by Andrew Kohut, President, Pew Research Center
Special to the New York Times


As John McCain comes ever closer to securing the Republican nomination, his age has remained notably absent as a campaign issue.

So far it has attracted so little attention that the network exit pollsters have not included even one question on the subject in 23 state surveys — an extraordinary occurrence given that Sen. McCain would be the oldest man ever to take office, if he were to win the presidency.

Other polling data exist, however, that strongly suggests that the Arizona senator’s age could become a big issue for him in the general campaign.

Add to this, of course, Bob Dole’s unsuccessful 1996 presidential campaign where his age — he turned 73 during the summer of that year — was very much on the minds of many American voters.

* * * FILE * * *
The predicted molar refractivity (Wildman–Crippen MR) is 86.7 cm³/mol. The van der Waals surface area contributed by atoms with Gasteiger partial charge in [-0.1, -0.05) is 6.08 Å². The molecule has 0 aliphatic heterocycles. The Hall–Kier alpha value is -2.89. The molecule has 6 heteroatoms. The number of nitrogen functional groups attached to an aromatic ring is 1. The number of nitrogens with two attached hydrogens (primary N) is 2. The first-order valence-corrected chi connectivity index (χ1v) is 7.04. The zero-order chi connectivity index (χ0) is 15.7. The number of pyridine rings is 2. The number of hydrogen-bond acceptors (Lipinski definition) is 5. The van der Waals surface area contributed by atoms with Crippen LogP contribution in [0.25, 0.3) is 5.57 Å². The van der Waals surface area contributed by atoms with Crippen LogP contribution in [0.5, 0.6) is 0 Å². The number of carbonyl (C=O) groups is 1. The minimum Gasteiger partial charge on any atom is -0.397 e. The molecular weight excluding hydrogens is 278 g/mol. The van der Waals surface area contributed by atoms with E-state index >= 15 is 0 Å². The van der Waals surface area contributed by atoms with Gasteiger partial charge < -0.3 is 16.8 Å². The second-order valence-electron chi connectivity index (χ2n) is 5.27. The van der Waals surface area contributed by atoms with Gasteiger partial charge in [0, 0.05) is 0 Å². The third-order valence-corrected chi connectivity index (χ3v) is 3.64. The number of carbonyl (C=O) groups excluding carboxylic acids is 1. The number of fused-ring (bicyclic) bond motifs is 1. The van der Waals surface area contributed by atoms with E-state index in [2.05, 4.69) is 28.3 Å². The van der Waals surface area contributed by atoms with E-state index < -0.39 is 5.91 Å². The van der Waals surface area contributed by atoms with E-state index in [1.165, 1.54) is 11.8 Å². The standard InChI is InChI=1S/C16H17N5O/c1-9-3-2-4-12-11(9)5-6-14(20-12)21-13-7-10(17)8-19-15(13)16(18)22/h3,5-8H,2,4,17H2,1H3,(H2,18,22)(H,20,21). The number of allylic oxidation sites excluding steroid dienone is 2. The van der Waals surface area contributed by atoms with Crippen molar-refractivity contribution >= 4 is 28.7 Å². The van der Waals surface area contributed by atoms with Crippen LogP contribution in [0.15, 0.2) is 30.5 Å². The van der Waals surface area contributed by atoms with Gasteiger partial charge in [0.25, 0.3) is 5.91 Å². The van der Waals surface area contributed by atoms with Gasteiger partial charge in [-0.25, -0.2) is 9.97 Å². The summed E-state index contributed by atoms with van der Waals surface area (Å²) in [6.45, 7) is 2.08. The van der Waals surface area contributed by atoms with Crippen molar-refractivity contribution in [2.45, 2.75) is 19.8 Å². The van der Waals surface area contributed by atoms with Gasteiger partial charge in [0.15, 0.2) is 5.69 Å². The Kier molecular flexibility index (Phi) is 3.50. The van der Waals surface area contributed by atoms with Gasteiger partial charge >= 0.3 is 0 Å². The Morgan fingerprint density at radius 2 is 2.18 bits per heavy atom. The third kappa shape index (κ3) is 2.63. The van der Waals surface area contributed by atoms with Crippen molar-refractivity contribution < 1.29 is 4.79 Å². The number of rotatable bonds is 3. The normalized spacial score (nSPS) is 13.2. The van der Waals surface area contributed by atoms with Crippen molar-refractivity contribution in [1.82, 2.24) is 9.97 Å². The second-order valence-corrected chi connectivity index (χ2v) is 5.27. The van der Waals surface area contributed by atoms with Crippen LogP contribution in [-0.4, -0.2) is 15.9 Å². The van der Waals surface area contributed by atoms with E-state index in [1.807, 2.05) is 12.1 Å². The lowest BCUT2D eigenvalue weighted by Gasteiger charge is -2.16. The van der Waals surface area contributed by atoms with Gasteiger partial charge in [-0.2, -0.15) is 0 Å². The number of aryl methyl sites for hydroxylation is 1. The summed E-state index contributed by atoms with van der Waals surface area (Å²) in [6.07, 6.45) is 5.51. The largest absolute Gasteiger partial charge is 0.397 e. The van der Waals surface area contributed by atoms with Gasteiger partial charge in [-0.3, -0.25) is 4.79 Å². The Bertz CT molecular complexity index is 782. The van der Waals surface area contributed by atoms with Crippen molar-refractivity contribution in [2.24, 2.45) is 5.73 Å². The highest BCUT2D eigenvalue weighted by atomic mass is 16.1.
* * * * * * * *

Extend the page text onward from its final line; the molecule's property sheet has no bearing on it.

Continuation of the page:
The polling in this campaign shows that while some voters may be reluctant to admit that they will not cast a ballot for a black or a woman, larger numbers are not at all shy about voicing reservations about voting for an older presidential candidate.

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